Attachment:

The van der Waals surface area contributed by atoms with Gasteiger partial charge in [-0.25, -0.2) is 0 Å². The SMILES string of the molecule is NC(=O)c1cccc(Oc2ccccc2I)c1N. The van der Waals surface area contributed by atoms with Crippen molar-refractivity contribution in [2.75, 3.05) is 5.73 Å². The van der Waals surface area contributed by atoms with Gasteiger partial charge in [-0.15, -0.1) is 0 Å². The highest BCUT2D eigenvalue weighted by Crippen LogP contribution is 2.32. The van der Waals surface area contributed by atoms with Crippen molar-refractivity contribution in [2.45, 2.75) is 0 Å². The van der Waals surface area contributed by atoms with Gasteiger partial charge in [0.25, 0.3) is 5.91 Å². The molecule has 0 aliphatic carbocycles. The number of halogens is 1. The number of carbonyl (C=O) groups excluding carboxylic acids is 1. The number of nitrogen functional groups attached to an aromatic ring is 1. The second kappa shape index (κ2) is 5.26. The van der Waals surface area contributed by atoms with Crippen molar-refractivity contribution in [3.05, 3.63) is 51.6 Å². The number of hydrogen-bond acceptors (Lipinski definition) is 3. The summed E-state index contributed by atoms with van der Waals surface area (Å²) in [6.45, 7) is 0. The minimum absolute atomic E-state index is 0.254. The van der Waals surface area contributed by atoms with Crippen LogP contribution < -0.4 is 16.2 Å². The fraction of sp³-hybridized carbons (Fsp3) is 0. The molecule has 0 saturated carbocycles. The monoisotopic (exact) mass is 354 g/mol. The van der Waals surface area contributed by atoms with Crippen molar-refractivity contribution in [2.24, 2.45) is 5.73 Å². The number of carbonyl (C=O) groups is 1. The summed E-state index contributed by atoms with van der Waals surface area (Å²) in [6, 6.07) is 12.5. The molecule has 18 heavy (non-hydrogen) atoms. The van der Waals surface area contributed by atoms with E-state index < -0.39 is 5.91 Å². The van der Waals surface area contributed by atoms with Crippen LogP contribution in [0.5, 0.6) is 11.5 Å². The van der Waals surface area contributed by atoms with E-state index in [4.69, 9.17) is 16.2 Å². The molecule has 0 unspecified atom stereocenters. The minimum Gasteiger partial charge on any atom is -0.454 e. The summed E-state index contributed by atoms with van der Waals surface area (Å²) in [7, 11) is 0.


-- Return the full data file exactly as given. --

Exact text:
The van der Waals surface area contributed by atoms with Gasteiger partial charge in [-0.25, -0.2) is 0 Å². The SMILES string of the molecule is NC(=O)c1cccc(Oc2ccccc2I)c1N. The van der Waals surface area contributed by atoms with Crippen molar-refractivity contribution in [2.75, 3.05) is 5.73 Å². The van der Waals surface area contributed by atoms with Gasteiger partial charge in [-0.15, -0.1) is 0 Å². The highest BCUT2D eigenvalue weighted by Crippen LogP contribution is 2.32. The van der Waals surface area contributed by atoms with Crippen molar-refractivity contribution in [2.45, 2.75) is 0 Å². The van der Waals surface area contributed by atoms with Gasteiger partial charge in [0.25, 0.3) is 5.91 Å². The molecule has 0 aliphatic carbocycles. The number of halogens is 1. The number of carbonyl (C=O) groups excluding carboxylic acids is 1. The number of nitrogen functional groups attached to an aromatic ring is 1. The second kappa shape index (κ2) is 5.26. The van der Waals surface area contributed by atoms with Crippen molar-refractivity contribution in [3.05, 3.63) is 51.6 Å². The number of hydrogen-bond acceptors (Lipinski definition) is 3. The summed E-state index contributed by atoms with van der Waals surface area (Å²) in [6.45, 7) is 0. The minimum absolute atomic E-state index is 0.254. The van der Waals surface area contributed by atoms with Crippen LogP contribution < -0.4 is 16.2 Å². The fraction of sp³-hybridized carbons (Fsp3) is 0. The molecule has 0 saturated carbocycles. The monoisotopic (exact) mass is 354 g/mol. The van der Waals surface area contributed by atoms with Crippen molar-refractivity contribution in [2.24, 2.45) is 5.73 Å². The number of carbonyl (C=O) groups is 1. The summed E-state index contributed by atoms with van der Waals surface area (Å²) in [6, 6.07) is 12.5. The molecule has 18 heavy (non-hydrogen) atoms. The van der Waals surface area contributed by atoms with E-state index < -0.39 is 5.91 Å². The van der Waals surface area contributed by atoms with Crippen LogP contribution in [0.5, 0.6) is 11.5 Å². The van der Waals surface area contributed by atoms with E-state index in [4.69, 9.17) is 16.2 Å². The molecule has 0 unspecified atom stereocenters. The minimum Gasteiger partial charge on any atom is -0.454 e. The summed E-state index contributed by atoms with van der Waals surface area (Å²) in [7, 11) is 0.